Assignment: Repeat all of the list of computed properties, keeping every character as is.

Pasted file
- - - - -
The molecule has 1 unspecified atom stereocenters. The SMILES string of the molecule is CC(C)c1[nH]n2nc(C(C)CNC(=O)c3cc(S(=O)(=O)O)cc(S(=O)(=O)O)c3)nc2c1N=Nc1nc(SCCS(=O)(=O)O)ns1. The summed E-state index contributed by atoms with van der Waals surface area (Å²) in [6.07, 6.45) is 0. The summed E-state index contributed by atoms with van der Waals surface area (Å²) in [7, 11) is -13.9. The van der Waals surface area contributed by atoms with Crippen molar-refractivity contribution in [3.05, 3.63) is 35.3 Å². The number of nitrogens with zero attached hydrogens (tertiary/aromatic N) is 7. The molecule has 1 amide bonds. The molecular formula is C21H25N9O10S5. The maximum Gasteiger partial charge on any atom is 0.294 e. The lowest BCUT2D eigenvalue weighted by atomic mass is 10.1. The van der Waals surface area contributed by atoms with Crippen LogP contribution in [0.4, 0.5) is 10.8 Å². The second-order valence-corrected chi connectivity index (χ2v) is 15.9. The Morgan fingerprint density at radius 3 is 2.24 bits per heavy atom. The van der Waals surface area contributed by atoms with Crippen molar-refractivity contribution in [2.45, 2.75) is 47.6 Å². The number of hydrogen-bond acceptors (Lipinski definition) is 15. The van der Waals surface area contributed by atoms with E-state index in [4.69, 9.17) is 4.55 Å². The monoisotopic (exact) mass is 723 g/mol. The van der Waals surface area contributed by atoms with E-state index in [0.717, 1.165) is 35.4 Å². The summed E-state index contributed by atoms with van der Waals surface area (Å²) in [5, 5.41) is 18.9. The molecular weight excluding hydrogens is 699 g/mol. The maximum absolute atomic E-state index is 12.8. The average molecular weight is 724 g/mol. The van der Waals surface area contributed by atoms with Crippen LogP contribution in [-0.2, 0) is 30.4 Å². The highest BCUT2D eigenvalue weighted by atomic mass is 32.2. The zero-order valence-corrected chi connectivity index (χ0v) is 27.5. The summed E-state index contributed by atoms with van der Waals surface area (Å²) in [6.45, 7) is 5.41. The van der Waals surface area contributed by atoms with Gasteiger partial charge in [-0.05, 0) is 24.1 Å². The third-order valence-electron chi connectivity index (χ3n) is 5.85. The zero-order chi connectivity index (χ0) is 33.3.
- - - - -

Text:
The molecule has 1 unspecified atom stereocenters. The SMILES string of the molecule is CC(C)c1[nH]n2nc(C(C)CNC(=O)c3cc(S(=O)(=O)O)cc(S(=O)(=O)O)c3)nc2c1N=Nc1nc(SCCS(=O)(=O)O)ns1. The summed E-state index contributed by atoms with van der Waals surface area (Å²) in [6.07, 6.45) is 0. The summed E-state index contributed by atoms with van der Waals surface area (Å²) in [7, 11) is -13.9. The van der Waals surface area contributed by atoms with Crippen molar-refractivity contribution in [3.05, 3.63) is 35.3 Å². The number of nitrogens with zero attached hydrogens (tertiary/aromatic N) is 7. The molecule has 1 amide bonds. The molecular formula is C21H25N9O10S5. The maximum Gasteiger partial charge on any atom is 0.294 e. The lowest BCUT2D eigenvalue weighted by atomic mass is 10.1. The van der Waals surface area contributed by atoms with Crippen LogP contribution in [0.4, 0.5) is 10.8 Å². The second-order valence-corrected chi connectivity index (χ2v) is 15.9. The Morgan fingerprint density at radius 3 is 2.24 bits per heavy atom. The van der Waals surface area contributed by atoms with Crippen molar-refractivity contribution in [2.45, 2.75) is 47.6 Å². The number of hydrogen-bond acceptors (Lipinski definition) is 15. The van der Waals surface area contributed by atoms with E-state index in [4.69, 9.17) is 4.55 Å². The monoisotopic (exact) mass is 723 g/mol. The van der Waals surface area contributed by atoms with E-state index in [0.717, 1.165) is 35.4 Å². The summed E-state index contributed by atoms with van der Waals surface area (Å²) in [5, 5.41) is 18.9. The molecular weight excluding hydrogens is 699 g/mol. The maximum absolute atomic E-state index is 12.8. The average molecular weight is 724 g/mol. The van der Waals surface area contributed by atoms with Crippen LogP contribution in [-0.2, 0) is 30.4 Å². The highest BCUT2D eigenvalue weighted by atomic mass is 32.2. The zero-order valence-corrected chi connectivity index (χ0v) is 27.5. The summed E-state index contributed by atoms with van der Waals surface area (Å²) in [6.45, 7) is 5.41. The van der Waals surface area contributed by atoms with Gasteiger partial charge in [-0.05, 0) is 24.1 Å². The third-order valence-electron chi connectivity index (χ3n) is 5.85. The zero-order chi connectivity index (χ0) is 33.3.